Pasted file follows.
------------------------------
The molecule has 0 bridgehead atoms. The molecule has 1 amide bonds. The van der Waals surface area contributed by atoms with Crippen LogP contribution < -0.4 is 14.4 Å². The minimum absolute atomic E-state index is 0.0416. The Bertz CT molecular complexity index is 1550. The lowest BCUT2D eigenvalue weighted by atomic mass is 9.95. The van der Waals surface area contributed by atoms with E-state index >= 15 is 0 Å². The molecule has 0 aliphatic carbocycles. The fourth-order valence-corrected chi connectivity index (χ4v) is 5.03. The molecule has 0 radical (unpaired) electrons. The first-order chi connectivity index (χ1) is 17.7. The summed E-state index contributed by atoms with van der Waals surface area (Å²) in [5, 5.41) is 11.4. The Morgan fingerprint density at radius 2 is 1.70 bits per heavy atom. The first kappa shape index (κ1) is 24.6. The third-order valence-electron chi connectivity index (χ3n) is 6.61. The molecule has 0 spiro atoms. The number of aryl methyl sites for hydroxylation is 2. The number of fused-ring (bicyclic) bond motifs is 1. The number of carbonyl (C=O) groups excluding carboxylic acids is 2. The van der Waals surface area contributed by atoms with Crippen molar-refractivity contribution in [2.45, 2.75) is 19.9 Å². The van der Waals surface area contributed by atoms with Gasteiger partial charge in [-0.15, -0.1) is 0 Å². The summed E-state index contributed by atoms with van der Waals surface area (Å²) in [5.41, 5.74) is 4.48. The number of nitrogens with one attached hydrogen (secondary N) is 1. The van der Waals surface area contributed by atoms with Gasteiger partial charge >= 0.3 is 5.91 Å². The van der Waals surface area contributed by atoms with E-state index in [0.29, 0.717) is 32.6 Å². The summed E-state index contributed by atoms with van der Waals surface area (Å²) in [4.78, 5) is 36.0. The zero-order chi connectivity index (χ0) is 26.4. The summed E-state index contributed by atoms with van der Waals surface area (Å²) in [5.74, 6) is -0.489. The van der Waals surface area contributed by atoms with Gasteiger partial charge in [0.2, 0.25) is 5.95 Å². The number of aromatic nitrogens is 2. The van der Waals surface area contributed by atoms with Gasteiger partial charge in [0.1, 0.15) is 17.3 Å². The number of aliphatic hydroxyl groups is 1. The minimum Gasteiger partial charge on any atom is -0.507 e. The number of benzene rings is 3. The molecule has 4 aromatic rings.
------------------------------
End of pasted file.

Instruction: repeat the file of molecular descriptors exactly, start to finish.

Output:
The molecule has 0 bridgehead atoms. The molecule has 1 amide bonds. The van der Waals surface area contributed by atoms with Crippen LogP contribution < -0.4 is 14.4 Å². The minimum absolute atomic E-state index is 0.0416. The Bertz CT molecular complexity index is 1550. The lowest BCUT2D eigenvalue weighted by atomic mass is 9.95. The van der Waals surface area contributed by atoms with E-state index >= 15 is 0 Å². The molecule has 0 aliphatic carbocycles. The fourth-order valence-corrected chi connectivity index (χ4v) is 5.03. The molecule has 0 radical (unpaired) electrons. The first-order chi connectivity index (χ1) is 17.7. The summed E-state index contributed by atoms with van der Waals surface area (Å²) in [5, 5.41) is 11.4. The Morgan fingerprint density at radius 2 is 1.70 bits per heavy atom. The first kappa shape index (κ1) is 24.6. The third-order valence-electron chi connectivity index (χ3n) is 6.61. The molecule has 0 spiro atoms. The number of aryl methyl sites for hydroxylation is 2. The number of fused-ring (bicyclic) bond motifs is 1. The number of carbonyl (C=O) groups excluding carboxylic acids is 2. The van der Waals surface area contributed by atoms with Crippen molar-refractivity contribution in [2.45, 2.75) is 19.9 Å². The van der Waals surface area contributed by atoms with Gasteiger partial charge in [-0.15, -0.1) is 0 Å². The summed E-state index contributed by atoms with van der Waals surface area (Å²) in [5.41, 5.74) is 4.48. The number of nitrogens with one attached hydrogen (secondary N) is 1. The van der Waals surface area contributed by atoms with Gasteiger partial charge >= 0.3 is 5.91 Å². The van der Waals surface area contributed by atoms with E-state index in [0.29, 0.717) is 32.6 Å². The summed E-state index contributed by atoms with van der Waals surface area (Å²) in [4.78, 5) is 36.0. The zero-order chi connectivity index (χ0) is 26.4. The summed E-state index contributed by atoms with van der Waals surface area (Å²) in [5.74, 6) is -0.489. The van der Waals surface area contributed by atoms with Gasteiger partial charge in [0.2, 0.25) is 5.95 Å². The number of aromatic nitrogens is 2. The van der Waals surface area contributed by atoms with Gasteiger partial charge in [0.1, 0.15) is 17.3 Å². The number of aliphatic hydroxyl groups is 1. The minimum Gasteiger partial charge on any atom is -0.507 e. The number of benzene rings is 3. The molecule has 4 aromatic rings.